With so many different kinds of camps out there, the biggest challenge is finding the right one for your child. Ann Sheets, president of the American Camping Association, urges parents and children to make decisions about summer camp together. >>
The start of a new school year has many parents on the lookout for the latest illnesses swirling around the classroom. Here are six common, infectious illnesses to watch for, along with tips on how your child can avoid catching or spreading them. >>
Summer camps fill up early – as early as the winter months! Some advanced research and planning with your kids is in order. Check out our 2012 guide to making the most of your child's summer camp experience. >>
Caught up in the Olympic spirit, we decided to make our readers work for the prize this month. Find the six torches hidden in our August magazine and you could win tickets to the 2012 Kellogg’s Tour of Gymnastics Champions at Boston’s TD Garden. >>
Kids love to hear stories; parents love to escape from the house with their little ones for awhile. Here's a list of the ongoing story times for kids at various libraries, bookstores and other locations in Massachusetts. >>
Between a sagging economy and the increased use of handheld technology, the last few years have not been the Golden Age of Publishing. Rather than further dismiss the industry – my industry – I am here to offer some hope. >>
Feeling anxious or worried is a normal part of childhood. But some kids have trouble getting beyond that worry and develop an anxiety disorder, in which worry and fear become persistent and disruptive. Here's how to spot it and what to do. >>
Get out and play! With the weather outside finally cooperating, visit your local as well as not so local playgrounds where your family can spend the day playing, picnicking, exploring and burning off some energy. >>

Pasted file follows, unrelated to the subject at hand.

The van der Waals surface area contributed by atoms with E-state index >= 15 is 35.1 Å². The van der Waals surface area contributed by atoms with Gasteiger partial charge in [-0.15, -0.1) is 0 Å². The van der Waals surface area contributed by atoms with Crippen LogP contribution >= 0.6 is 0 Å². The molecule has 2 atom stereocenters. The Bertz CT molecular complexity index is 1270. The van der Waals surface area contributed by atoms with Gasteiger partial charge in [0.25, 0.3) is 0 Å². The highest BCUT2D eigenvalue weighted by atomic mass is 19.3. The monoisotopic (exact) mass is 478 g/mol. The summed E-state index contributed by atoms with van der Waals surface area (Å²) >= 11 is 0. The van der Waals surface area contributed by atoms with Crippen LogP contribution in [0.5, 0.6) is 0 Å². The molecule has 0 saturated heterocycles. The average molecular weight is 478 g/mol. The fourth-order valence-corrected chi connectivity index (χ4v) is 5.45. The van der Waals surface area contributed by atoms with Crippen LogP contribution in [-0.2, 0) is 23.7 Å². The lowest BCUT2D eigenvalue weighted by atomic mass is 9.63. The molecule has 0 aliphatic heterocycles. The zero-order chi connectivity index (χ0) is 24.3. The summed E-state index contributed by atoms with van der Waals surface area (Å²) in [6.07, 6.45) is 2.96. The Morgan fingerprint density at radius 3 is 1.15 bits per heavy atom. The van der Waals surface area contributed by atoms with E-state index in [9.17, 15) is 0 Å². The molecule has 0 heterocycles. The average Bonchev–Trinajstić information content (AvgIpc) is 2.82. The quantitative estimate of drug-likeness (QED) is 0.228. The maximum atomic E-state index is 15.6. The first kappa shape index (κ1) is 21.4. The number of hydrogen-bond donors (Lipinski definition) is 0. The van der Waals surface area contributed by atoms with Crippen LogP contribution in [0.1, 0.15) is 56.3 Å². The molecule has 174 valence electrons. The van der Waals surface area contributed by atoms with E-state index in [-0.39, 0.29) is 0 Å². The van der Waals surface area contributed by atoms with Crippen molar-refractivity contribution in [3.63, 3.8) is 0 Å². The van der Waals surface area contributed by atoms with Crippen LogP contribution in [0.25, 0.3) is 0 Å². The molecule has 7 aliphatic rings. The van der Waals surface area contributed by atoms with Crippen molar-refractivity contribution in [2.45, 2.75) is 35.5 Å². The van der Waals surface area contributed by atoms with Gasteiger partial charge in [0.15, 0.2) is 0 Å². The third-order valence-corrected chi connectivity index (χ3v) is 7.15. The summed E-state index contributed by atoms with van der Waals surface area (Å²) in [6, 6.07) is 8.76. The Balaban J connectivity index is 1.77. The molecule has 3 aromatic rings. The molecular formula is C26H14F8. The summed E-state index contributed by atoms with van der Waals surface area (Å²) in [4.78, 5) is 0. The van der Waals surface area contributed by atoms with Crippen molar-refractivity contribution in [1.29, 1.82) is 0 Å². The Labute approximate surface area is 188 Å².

Standards of care in labor and delivery at Massachusetts hospitals have changed in recent years, from how medication is used to when doctors will induce labor to what happens to the baby immediately after birth. >>
It’s hard to put a price tag on a child’s learning and growth, but most parents have to think about the family budget when considering camp. With a little research, parents can find ways they may not have thought of to make lower the cost of camp. >>
Looking forward to spring cleaning? If you're not because it seems like you're the only one in your home doing the actual chores, enlist your kids to help! Check out these ways to make cleaning more fun for children and easier for you. >>
Fast-paced lives, too many clothes, toys and gadgets, over-scheduled days – Kim John Payne, the founder of the Simplicity Parenting movement, says all of these have contributed to kids under too much pressure. Here's a look at his recipe for change. >>
The Boston Parents Paper annually honors a person or organization helping local families in need with our Family Advocate Award. This year's honoree is Birthday Wishes, which hosts birthday parties for children in homeless shelters. >>
Your kids want a dog. But you have no idea where to begin – so many breeds, so much to think about! Check out this advice, from the people who train dogs for TV and films, on how to choose and care for a canine. >>
"Relationships" is a column that explores our interactions with our kids, our spouses or partners, our parents or in-laws, and others. Here, a woman asks how to get her husband to give more inspiring holiday or birthday gifts. >>
Day camp can be a wonderful and rewarding experience for kids who aren't yet ready for an overnight experience, or who just want to keep a little closer to home. Here are questions to ask and consider before making your camp choice. >>
A growing number of free tutoring services are popping up online for kids, making the process of getting help with tough subjects like math or science more convenient. Here's a look at some of the sites and some local in-person tutoring services. >>
Families share simple ways they make the holidays special year after year, from catching a performance of The Nutcracker to stringing cranberries and popcorn to observing a special “Nana night” during Hanukkah.
I'm glad to see some reporting on the biological effects on individuals especially students in school. There is substantial evidence of serious harm from radiation emanating from routers and other devices; business appears only interested in marketing these devices for schools but has been negligent as far as safety or even educational value.
Currently, there is a ballot initiative (current petition 15-33) to create an expert commission to evaluate and address health and safety risks--this needs support to move forward (see www.meetup.com/healove). The site had additional materials available to help address the issue.